CBSE Class 2 Maths Syllabus

CBSE Class 2 Maths Syllabus for 2023-24 Exam

Class 2 mathematics is crucial in helping students acquire basic computational abilities. It focuses on basic geometry, shape and sizes, fundamentals of arithmetic and number principles, as well as working with larger numbers. The CBSE Class 2 Maths Syllabus is so designed that it allows the growing kids to understand the basics of mathematics easily without any fuss. In CBSE Syllabus for Class 2 Maths, the straightforward operations of two-digit addition and subtraction are replaced by word problems that are a little more challenging and call on students to interpret and comprehend computational methods in order to apply them in various contexts.

Students will be better able to establish a strategy for studying the chapter and correctly understand the new topics if they are thorough with the CBSE Class 2 Maths Syllabus 2023-24. The most qualified mathematics instructors on the examination board were responsible for developing the Class 2 CBSE Maths Syllabus. The young growing students will be able to build a solid foundation to grow and progress to higher levels.

CBSE Class 2 Math Syllabus for 2023-24 Examination

In order to grasp the more difficult concepts covered in senior-level lectures, it is necessary that students fully comprehend the topics covered in the CBSE Class 2 Maths Syllabus. While instructors and advisors would explain the concepts to students, they would also need to develop the habit of studying on their own. Students should be guided to understand the course outline and be familiar with the topics that have been covered.

Students will encounter both familiar and new concepts throughout the mathematics syllabus for the second grade. In order for students to move on to higher levels of education, it is imperative that they fully comprehend the material presented in this chapter. By consulting the syllabus, students can determine which topics they have already covered in their classes. It is essential that they obtain the course outline from a reputable source when they download it. 

Class 2 Maths Syllabus

The Mathematics syllabus for CBSE class 2 is highly effective at fostering kids’ analytical growth as well as their primary abilities. The syllabus for Mathematics Class 2 includes topics such as shapes, numbers, addition, subtraction and other related concepts. The following concepts will be covered in the CBSE Syllabus for Class 2 Maths:

Chapter 1

What is Long, What is Round?

This chapter will discuss the size and properties of a number of different things. Students are tasked with recognising things based on a set of predetermined criteria.

Chapter 2

Counting in Groups:

This chapter explains the concept of a pair as it relates to group counting. Shoes and earrings are presented as illustrative examples here. In addition to that, it incorporates the idea of distinguishing more or less.

Chapter 3

How Much Can You Carry?

In this chapter, a pictorial illustration demonstrates how to calculate the mass of an object. The identification and comparison exercises make up the practice exercise.

Chapter 4

Counting in Tens:

In this chapter, adding and subtracting figures based on their tens place value is included.

Chapter 5


In this chapter, you will practice the fundamentals of analytical reasoning by locating patterns of designs and shapes that are similar to one another.

Chapter 6


The identification abilities of students are the primary focus of this chapter. An important part of the practice is identifying the animals to which each set of footprints belongs. Students are also required to write the names of the shapes that they are given.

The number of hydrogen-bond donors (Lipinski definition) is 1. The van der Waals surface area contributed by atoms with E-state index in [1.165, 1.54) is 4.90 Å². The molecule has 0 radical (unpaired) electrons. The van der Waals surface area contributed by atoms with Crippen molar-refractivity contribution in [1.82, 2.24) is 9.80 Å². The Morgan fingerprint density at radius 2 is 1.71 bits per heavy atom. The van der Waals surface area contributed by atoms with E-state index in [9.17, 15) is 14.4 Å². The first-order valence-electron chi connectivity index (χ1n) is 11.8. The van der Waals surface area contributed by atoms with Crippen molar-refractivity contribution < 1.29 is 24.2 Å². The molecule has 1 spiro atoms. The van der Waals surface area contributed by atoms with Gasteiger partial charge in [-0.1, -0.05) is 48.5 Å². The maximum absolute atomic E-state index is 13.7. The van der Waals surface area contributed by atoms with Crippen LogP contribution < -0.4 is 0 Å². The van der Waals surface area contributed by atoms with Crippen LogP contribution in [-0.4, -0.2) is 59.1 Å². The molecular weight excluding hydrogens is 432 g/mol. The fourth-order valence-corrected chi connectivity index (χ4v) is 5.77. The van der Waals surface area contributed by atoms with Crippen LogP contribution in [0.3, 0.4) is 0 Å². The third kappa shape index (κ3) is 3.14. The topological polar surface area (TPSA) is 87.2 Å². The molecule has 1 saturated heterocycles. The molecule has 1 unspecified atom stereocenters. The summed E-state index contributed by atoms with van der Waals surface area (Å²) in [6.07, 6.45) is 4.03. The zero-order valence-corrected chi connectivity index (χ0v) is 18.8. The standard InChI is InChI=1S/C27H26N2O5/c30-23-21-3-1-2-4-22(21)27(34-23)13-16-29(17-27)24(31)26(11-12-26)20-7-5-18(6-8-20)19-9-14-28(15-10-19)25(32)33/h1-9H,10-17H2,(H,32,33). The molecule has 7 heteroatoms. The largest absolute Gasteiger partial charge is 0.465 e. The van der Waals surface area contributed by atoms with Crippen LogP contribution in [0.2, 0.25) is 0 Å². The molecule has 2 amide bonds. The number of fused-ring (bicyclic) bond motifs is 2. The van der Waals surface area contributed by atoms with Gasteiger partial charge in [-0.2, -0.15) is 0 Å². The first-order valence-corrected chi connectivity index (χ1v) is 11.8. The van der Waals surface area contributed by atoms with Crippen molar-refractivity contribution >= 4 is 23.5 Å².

Chapter 7

Jugs and Mugs:

It is written in the form of a story, and its purpose is to acquaint the students with the common objects that are used in our everyday lives.

Chapter 8

Tens and Ones:

The concept of the place value of different numerals is covered in this chapter. Only tens and ones will be discussed in this chapter because that is all that will be needed. The majority of the practice amounts consist of stories.

Chapter 9

My Funday:

This chapter reviews the fundamental idea that each day of the week is distinct from the others. Students will face a somewhat greater challenge in the portion of the practice exercise in which they are asked to determine which days come before and after a specific date.

Chapter 10

Add our Points:

Students are given their first taste of the fundamentals of mental mathematics in this chapter.

Chapter 11

Lines and Lines:

Several positions of lines, including standing lines, sleeping lines and slanting lines are discussed in detail here. In addition to that, it clarifies curved lines.

Chapter 12

Give and Take:

Using counting beads as a visual aid, the concepts of addition and subtraction with higher numbers are demonstrated. There are also synopses of the stories included in this chapter.

Chapter 13

The Longest Step:

This chapter provides an introduction to length and distance. It makes use of the fundamental ideas that children already understand about long and short in their vocabulary.

Chapter 14

Birds Come, Birds Go:

In this chapter, the exercise in the narrative incorporates a variety of different aspects, such as patterns, counting, carryover addition and so on.

Chapter 15

How Many Ponytails?

The students are given brief reading passages on numbers, and they are required to answer the questions that follow them.


General Points for Textbook Writers

  1. The following syllabus has been developed keeping the philosophy of the Yashpal Report and the National Focus Group for Teaching Learning Mathematics in view. Keeping in mind the reality of the number of hours that teaching actually takes place in the school, we have kept a thumb rule of 140 periods, of 30-40 minutes each, per year for Within this the number of periods allotted to each area is given in the syllabus. However, this is just to give an approximate idea of the weightage to be given to a particular topic by writers and others who are transacting the syllabus. This break- up of time should not be taken as an exact writ by teachers.